While it seemed like they came out of left field, the success of the Crowes was anything but instant. Chris and Rich Robinson initially formed the band in 1984 while in high school in Marietta, Georgia and went by the unfortunately named Mr Crowe’s Garden.

The brothers went through three drummers and half a dozen bass players between their ’84 debut as Mr Crowe’s and the summer ’89 sessions for Shake Your Money Maker. While they initially dabbled in 60’s psychedelic pop and classic southern rock, they gradually turned to the 70s-era blues-rock that would define the group’s eight studio albums.

Cut to the summer of ’89. With a new sound and new lineup in lead guitarist Jeff Cease, bassist Johnny Colt and drummer Steve Gorman, the band headed into the studio to start sessions on Money Maker. George Drakoulias, a former A&R rep for A&M Records turned producer for Def Jam, not only produced the record but also was responsible for scouting them in the first place and securing the record deal. Having studied at the Mick Jagger school of strutting, Robinson made for quite an charismatic frontman and Drakoulias saw potential.

The Crowes were always conspicuous crate diggers and ardent students of music history. They even named Shake Your Money Maker after a song by legendary blues guitarist Elmore James. One doesn’t have to listen hard to pick up the breadcrumb trail of influences ranging from 60s and 70s groups like AerosmithThe Rolling Stones, the Allman Brothers, to Faces . In fact, they even recruited Allman Brothers keyboardist Chuck Leavell to play piano and organ on most of Shake Your Money Maker‘s tracks.

Picking up where their predecessors left off, the Crowes were equally adept at blending rock, soul, country and gospel into something that felt new and electric. With swagger to spare, the very first track opens the album as a declaration and a promise to rock ‘Twice As Hard’.

From the screeching sounds of a car crash on ‘Thick N’ Thin’ to Rich Robinson’s wondrous dexterity on ‘Struttin Blues’, the whole album has that lighting in a bottle feeling and the raw energy of a live band who can’t be contained. But the real success of the album relied upon a pair of No.1 mainstream rock singles, ‘She Talks to Angels’ and ‘Hard To Handle’, which reached number one on the Billboard Album Rock Tracks chart and No.26 on the Billboard Hot 100.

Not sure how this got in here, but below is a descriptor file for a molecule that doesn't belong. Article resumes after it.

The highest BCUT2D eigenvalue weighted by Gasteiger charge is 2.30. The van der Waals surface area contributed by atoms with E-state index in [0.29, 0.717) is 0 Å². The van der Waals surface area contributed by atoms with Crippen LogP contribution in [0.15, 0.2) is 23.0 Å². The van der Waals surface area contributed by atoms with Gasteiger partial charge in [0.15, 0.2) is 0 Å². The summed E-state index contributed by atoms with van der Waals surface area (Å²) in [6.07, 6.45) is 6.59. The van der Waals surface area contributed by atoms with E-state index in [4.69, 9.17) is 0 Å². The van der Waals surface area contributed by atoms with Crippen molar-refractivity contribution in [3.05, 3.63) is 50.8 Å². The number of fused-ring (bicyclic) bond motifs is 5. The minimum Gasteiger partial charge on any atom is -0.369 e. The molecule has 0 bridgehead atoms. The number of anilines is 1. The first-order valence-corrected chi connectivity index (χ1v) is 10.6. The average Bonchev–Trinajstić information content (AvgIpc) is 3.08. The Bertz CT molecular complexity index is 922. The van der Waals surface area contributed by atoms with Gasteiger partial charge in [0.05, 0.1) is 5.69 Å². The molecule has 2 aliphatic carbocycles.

The album isn’t all boogie rock and hard rock riffs, there are some quieter moments with the weary and wistful ‘Sister Luck’ and ‘Seeing Things’ which both show off the brothers’ lyricism and Chris Robinson’s whiskey worn vocals. Several of the songs on the album, including ‘Could I’ve Been So Blind’ and the surprisingly affecting ballad ‘She Talks to Angels’, come from the band’s original incarnation when they were just teens.

Unaffected by the critics, Robinson forged on as the band released their sophomore effort, “The Southern Harmony” and Musical Companion, which hit the number one spot on the American charts and spawned the hits “Sting Me” and “Remedy.” The band’s next release, Amorica, was quick to please critics, but with the grunge movement in full swing, the record only sold 500,000 copies. While the group would release three more records, their popularity was in question, and they disbanded in 2002 only to reform in 2005, having released three albums. Now considered classic rock, they have been unable to capture the spark of their earlier work. Whether with the Crowes or as a solo act, Robinson continues to perform to the delight of fans.

Drive-By Truckers’ 12th studio album and first new LP in more than three years – the longest gap between new Drive by Truckers albums – “The Unraveling” was recorded at the legendary Sam Phillips Recording Service in Memphis, TN by Grammy® Award-winning engineer Matt Ross-Spang (Jason Isbell, Margo Price) and longtime DBT producer David Barbe. Co-founding singer / songwriter / guitarists Mike Cooley and Patterson Hood both spent much of the time prior doing battle with deep pools of writer’s block.

The songs that eventually emerged are among Drive-By Truckers’ most direct and pointedly provocative, tackling the myriad horrors of our new normal through sincere emotion and unbridled heart. Indeed, Armageddon’s Back in Town takes a whirlwind joyride through the whiplash of events we collectively deal with each day while the concluding Awaiting Resurrection dives headfirst into the despair and pain roiled up by these troubled times.